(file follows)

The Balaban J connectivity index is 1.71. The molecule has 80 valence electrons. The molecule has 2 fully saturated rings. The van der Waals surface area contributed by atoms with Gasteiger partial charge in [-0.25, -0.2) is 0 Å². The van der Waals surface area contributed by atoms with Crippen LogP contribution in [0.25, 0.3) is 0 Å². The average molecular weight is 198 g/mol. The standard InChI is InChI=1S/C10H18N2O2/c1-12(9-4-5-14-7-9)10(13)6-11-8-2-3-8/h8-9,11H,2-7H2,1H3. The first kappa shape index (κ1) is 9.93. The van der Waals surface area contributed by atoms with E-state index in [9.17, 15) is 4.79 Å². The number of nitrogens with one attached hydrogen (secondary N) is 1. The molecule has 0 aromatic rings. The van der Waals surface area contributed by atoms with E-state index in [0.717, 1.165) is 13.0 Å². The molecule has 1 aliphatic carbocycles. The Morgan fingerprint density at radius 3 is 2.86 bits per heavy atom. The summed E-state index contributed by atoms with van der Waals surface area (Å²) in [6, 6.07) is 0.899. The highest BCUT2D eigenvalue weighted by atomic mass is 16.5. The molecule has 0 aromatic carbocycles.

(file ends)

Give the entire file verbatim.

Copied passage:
The Balaban J connectivity index is 1.71. The molecule has 80 valence electrons. The molecule has 2 fully saturated rings. The van der Waals surface area contributed by atoms with Gasteiger partial charge in [-0.25, -0.2) is 0 Å². The van der Waals surface area contributed by atoms with Crippen LogP contribution in [0.25, 0.3) is 0 Å². The average molecular weight is 198 g/mol. The standard InChI is InChI=1S/C10H18N2O2/c1-12(9-4-5-14-7-9)10(13)6-11-8-2-3-8/h8-9,11H,2-7H2,1H3. The first kappa shape index (κ1) is 9.93. The van der Waals surface area contributed by atoms with E-state index in [9.17, 15) is 4.79 Å². The number of nitrogens with one attached hydrogen (secondary N) is 1. The molecule has 0 aromatic rings. The van der Waals surface area contributed by atoms with E-state index in [0.717, 1.165) is 13.0 Å². The molecule has 1 aliphatic carbocycles. The Morgan fingerprint density at radius 3 is 2.86 bits per heavy atom. The summed E-state index contributed by atoms with van der Waals surface area (Å²) in [6, 6.07) is 0.899. The highest BCUT2D eigenvalue weighted by atomic mass is 16.5. The molecule has 0 aromatic carbocycles.